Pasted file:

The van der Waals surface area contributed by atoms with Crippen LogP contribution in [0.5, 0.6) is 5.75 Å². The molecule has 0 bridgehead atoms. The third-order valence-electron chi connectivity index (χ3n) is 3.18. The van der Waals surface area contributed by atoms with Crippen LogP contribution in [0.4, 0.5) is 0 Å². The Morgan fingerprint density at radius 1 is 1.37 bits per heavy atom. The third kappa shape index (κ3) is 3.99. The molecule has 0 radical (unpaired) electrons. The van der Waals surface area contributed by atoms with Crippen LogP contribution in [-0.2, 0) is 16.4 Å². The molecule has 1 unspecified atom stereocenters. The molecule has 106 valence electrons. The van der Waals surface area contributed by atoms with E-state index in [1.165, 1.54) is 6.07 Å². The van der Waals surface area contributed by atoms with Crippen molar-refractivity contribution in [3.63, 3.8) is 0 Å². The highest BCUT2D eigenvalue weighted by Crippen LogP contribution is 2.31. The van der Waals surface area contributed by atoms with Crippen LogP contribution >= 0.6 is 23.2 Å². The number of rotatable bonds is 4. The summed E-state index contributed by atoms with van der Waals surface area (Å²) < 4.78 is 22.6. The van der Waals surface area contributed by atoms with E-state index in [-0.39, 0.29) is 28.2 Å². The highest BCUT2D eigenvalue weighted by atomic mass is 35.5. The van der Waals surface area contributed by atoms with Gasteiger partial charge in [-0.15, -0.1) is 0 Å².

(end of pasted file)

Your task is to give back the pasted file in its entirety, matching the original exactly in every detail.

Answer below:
The van der Waals surface area contributed by atoms with Crippen LogP contribution in [0.5, 0.6) is 5.75 Å². The molecule has 0 bridgehead atoms. The third-order valence-electron chi connectivity index (χ3n) is 3.18. The van der Waals surface area contributed by atoms with Crippen LogP contribution in [0.4, 0.5) is 0 Å². The Morgan fingerprint density at radius 1 is 1.37 bits per heavy atom. The third kappa shape index (κ3) is 3.99. The molecule has 0 radical (unpaired) electrons. The van der Waals surface area contributed by atoms with Crippen LogP contribution in [-0.2, 0) is 16.4 Å². The molecule has 1 unspecified atom stereocenters. The molecule has 106 valence electrons. The van der Waals surface area contributed by atoms with E-state index in [1.165, 1.54) is 6.07 Å². The van der Waals surface area contributed by atoms with Crippen molar-refractivity contribution in [3.63, 3.8) is 0 Å². The highest BCUT2D eigenvalue weighted by Crippen LogP contribution is 2.31. The van der Waals surface area contributed by atoms with Crippen LogP contribution >= 0.6 is 23.2 Å². The number of rotatable bonds is 4. The summed E-state index contributed by atoms with van der Waals surface area (Å²) < 4.78 is 22.6. The van der Waals surface area contributed by atoms with E-state index in [-0.39, 0.29) is 28.2 Å². The highest BCUT2D eigenvalue weighted by atomic mass is 35.5. The van der Waals surface area contributed by atoms with Gasteiger partial charge in [-0.15, -0.1) is 0 Å².